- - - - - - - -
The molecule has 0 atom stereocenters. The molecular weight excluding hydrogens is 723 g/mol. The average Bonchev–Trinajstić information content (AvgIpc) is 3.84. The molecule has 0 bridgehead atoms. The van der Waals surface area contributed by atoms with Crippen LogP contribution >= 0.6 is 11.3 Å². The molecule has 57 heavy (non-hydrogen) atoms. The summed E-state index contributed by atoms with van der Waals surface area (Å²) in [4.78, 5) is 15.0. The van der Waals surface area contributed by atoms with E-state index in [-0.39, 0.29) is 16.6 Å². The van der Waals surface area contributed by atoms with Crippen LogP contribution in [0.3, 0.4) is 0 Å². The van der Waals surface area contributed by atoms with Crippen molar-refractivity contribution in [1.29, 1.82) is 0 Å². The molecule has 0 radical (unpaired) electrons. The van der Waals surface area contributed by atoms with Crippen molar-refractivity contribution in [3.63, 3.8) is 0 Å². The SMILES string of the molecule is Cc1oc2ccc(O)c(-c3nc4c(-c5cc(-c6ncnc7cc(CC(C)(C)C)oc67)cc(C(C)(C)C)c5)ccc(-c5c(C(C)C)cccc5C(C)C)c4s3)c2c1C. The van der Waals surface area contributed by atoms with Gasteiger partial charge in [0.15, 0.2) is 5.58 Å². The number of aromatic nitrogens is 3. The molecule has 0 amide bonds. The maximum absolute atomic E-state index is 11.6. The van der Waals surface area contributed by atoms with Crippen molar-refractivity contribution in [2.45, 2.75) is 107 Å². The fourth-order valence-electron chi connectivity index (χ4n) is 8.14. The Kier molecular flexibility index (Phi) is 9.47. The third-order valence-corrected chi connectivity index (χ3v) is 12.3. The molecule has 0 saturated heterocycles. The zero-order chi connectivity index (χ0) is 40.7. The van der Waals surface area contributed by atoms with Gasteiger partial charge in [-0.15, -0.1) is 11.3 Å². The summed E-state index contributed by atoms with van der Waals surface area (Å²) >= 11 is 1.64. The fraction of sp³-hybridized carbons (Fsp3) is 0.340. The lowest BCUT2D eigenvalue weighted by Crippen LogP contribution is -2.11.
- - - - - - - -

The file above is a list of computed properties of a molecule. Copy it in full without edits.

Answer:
The molecule has 0 atom stereocenters. The molecular weight excluding hydrogens is 723 g/mol. The average Bonchev–Trinajstić information content (AvgIpc) is 3.84. The molecule has 0 bridgehead atoms. The van der Waals surface area contributed by atoms with Crippen LogP contribution >= 0.6 is 11.3 Å². The molecule has 57 heavy (non-hydrogen) atoms. The summed E-state index contributed by atoms with van der Waals surface area (Å²) in [4.78, 5) is 15.0. The van der Waals surface area contributed by atoms with E-state index in [-0.39, 0.29) is 16.6 Å². The van der Waals surface area contributed by atoms with Crippen LogP contribution in [0.3, 0.4) is 0 Å². The van der Waals surface area contributed by atoms with Crippen molar-refractivity contribution in [1.29, 1.82) is 0 Å². The molecule has 0 radical (unpaired) electrons. The van der Waals surface area contributed by atoms with Crippen molar-refractivity contribution in [3.63, 3.8) is 0 Å². The SMILES string of the molecule is Cc1oc2ccc(O)c(-c3nc4c(-c5cc(-c6ncnc7cc(CC(C)(C)C)oc67)cc(C(C)(C)C)c5)ccc(-c5c(C(C)C)cccc5C(C)C)c4s3)c2c1C. The van der Waals surface area contributed by atoms with Gasteiger partial charge in [0.15, 0.2) is 5.58 Å². The number of aromatic nitrogens is 3. The molecule has 0 amide bonds. The maximum absolute atomic E-state index is 11.6. The van der Waals surface area contributed by atoms with Crippen molar-refractivity contribution in [2.45, 2.75) is 107 Å². The fourth-order valence-electron chi connectivity index (χ4n) is 8.14. The Kier molecular flexibility index (Phi) is 9.47. The third-order valence-corrected chi connectivity index (χ3v) is 12.3. The molecule has 0 saturated heterocycles. The zero-order chi connectivity index (χ0) is 40.7. The van der Waals surface area contributed by atoms with Gasteiger partial charge in [-0.15, -0.1) is 11.3 Å². The summed E-state index contributed by atoms with van der Waals surface area (Å²) >= 11 is 1.64. The fraction of sp³-hybridized carbons (Fsp3) is 0.340. The lowest BCUT2D eigenvalue weighted by Crippen LogP contribution is -2.11.